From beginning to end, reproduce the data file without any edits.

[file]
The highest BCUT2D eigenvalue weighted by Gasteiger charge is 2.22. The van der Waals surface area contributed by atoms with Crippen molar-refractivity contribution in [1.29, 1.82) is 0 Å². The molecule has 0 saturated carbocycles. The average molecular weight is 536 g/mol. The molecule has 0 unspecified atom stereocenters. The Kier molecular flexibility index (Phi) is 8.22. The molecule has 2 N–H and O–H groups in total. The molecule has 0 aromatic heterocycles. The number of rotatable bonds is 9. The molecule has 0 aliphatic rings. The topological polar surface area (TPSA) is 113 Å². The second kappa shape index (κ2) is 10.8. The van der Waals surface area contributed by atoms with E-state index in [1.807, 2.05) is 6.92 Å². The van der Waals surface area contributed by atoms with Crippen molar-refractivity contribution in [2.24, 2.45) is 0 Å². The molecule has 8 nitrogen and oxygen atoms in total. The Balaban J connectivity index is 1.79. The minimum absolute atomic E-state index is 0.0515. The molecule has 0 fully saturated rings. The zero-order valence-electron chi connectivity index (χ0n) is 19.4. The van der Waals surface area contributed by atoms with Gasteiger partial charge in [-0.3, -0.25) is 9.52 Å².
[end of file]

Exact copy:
The highest BCUT2D eigenvalue weighted by Gasteiger charge is 2.22. The van der Waals surface area contributed by atoms with Crippen molar-refractivity contribution in [1.29, 1.82) is 0 Å². The molecule has 0 saturated carbocycles. The average molecular weight is 536 g/mol. The molecule has 0 unspecified atom stereocenters. The Kier molecular flexibility index (Phi) is 8.22. The molecule has 2 N–H and O–H groups in total. The molecule has 0 aromatic heterocycles. The number of rotatable bonds is 9. The molecule has 0 aliphatic rings. The topological polar surface area (TPSA) is 113 Å². The second kappa shape index (κ2) is 10.8. The van der Waals surface area contributed by atoms with E-state index in [1.807, 2.05) is 6.92 Å². The van der Waals surface area contributed by atoms with Crippen molar-refractivity contribution in [2.24, 2.45) is 0 Å². The molecule has 8 nitrogen and oxygen atoms in total. The Balaban J connectivity index is 1.79. The minimum absolute atomic E-state index is 0.0515. The molecule has 0 fully saturated rings. The zero-order valence-electron chi connectivity index (χ0n) is 19.4. The van der Waals surface area contributed by atoms with Gasteiger partial charge in [-0.3, -0.25) is 9.52 Å².